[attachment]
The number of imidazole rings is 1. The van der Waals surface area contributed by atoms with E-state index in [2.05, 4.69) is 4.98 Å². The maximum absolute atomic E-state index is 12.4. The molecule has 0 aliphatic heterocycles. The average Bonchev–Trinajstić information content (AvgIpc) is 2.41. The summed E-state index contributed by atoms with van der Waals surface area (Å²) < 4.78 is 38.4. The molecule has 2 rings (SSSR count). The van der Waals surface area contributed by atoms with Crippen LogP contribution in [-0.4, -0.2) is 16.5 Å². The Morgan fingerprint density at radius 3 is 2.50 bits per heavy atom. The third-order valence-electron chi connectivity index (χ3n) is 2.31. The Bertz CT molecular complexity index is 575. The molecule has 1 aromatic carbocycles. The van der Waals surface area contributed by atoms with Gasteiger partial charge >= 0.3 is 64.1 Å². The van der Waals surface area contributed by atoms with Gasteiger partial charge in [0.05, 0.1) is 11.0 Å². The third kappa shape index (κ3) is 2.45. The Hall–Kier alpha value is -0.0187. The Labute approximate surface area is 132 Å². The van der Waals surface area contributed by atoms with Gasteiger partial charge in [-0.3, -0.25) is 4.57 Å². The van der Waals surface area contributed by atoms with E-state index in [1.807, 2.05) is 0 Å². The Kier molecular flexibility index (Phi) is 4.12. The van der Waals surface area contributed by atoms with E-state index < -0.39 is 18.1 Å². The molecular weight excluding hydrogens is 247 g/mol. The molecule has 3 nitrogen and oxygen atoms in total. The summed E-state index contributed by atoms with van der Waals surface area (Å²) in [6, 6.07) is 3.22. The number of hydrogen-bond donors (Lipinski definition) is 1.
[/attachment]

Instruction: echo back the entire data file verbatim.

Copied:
The number of imidazole rings is 1. The van der Waals surface area contributed by atoms with E-state index in [2.05, 4.69) is 4.98 Å². The maximum absolute atomic E-state index is 12.4. The molecule has 0 aliphatic heterocycles. The average Bonchev–Trinajstić information content (AvgIpc) is 2.41. The summed E-state index contributed by atoms with van der Waals surface area (Å²) < 4.78 is 38.4. The molecule has 2 rings (SSSR count). The van der Waals surface area contributed by atoms with Crippen LogP contribution in [-0.4, -0.2) is 16.5 Å². The Morgan fingerprint density at radius 3 is 2.50 bits per heavy atom. The third-order valence-electron chi connectivity index (χ3n) is 2.31. The Bertz CT molecular complexity index is 575. The molecule has 1 aromatic carbocycles. The van der Waals surface area contributed by atoms with Gasteiger partial charge >= 0.3 is 64.1 Å². The van der Waals surface area contributed by atoms with Gasteiger partial charge in [0.05, 0.1) is 11.0 Å². The third kappa shape index (κ3) is 2.45. The Hall–Kier alpha value is -0.0187. The Labute approximate surface area is 132 Å². The van der Waals surface area contributed by atoms with Gasteiger partial charge in [-0.3, -0.25) is 4.57 Å². The van der Waals surface area contributed by atoms with E-state index in [1.807, 2.05) is 0 Å². The Kier molecular flexibility index (Phi) is 4.12. The van der Waals surface area contributed by atoms with E-state index < -0.39 is 18.1 Å². The molecular weight excluding hydrogens is 247 g/mol. The molecule has 3 nitrogen and oxygen atoms in total. The summed E-state index contributed by atoms with van der Waals surface area (Å²) in [6, 6.07) is 3.22. The number of hydrogen-bond donors (Lipinski definition) is 1.